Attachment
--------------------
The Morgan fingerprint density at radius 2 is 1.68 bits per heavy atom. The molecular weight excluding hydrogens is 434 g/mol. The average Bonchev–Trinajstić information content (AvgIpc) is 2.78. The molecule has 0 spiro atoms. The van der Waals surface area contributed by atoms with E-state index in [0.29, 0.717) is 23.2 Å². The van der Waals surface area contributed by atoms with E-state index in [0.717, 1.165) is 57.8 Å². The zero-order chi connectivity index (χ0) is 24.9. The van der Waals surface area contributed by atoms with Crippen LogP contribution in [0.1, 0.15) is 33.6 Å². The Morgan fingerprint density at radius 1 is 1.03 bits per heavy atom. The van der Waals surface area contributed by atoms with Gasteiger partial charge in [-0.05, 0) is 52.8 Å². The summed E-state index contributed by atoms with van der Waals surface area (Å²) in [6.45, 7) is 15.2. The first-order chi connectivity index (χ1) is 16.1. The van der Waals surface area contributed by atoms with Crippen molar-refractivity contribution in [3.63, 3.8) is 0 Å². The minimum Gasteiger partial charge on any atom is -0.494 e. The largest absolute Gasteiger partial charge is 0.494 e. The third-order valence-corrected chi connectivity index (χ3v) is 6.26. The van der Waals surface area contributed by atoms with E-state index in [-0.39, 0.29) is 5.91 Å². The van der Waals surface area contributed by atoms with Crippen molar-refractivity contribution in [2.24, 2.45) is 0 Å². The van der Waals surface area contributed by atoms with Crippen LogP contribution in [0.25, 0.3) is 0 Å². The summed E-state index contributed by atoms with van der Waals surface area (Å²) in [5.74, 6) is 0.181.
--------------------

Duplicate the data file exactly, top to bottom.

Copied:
The Morgan fingerprint density at radius 2 is 1.68 bits per heavy atom. The molecular weight excluding hydrogens is 434 g/mol. The average Bonchev–Trinajstić information content (AvgIpc) is 2.78. The molecule has 0 spiro atoms. The van der Waals surface area contributed by atoms with E-state index in [0.29, 0.717) is 23.2 Å². The van der Waals surface area contributed by atoms with E-state index in [0.717, 1.165) is 57.8 Å². The zero-order chi connectivity index (χ0) is 24.9. The van der Waals surface area contributed by atoms with Crippen LogP contribution in [0.1, 0.15) is 33.6 Å². The Morgan fingerprint density at radius 1 is 1.03 bits per heavy atom. The van der Waals surface area contributed by atoms with Gasteiger partial charge in [-0.05, 0) is 52.8 Å². The summed E-state index contributed by atoms with van der Waals surface area (Å²) in [6.45, 7) is 15.2. The first-order chi connectivity index (χ1) is 16.1. The van der Waals surface area contributed by atoms with Crippen molar-refractivity contribution in [3.63, 3.8) is 0 Å². The minimum Gasteiger partial charge on any atom is -0.494 e. The largest absolute Gasteiger partial charge is 0.494 e. The third-order valence-corrected chi connectivity index (χ3v) is 6.26. The van der Waals surface area contributed by atoms with E-state index in [-0.39, 0.29) is 5.91 Å². The van der Waals surface area contributed by atoms with Crippen molar-refractivity contribution in [2.24, 2.45) is 0 Å². The van der Waals surface area contributed by atoms with Crippen LogP contribution in [0.25, 0.3) is 0 Å². The summed E-state index contributed by atoms with van der Waals surface area (Å²) in [5.74, 6) is 0.181.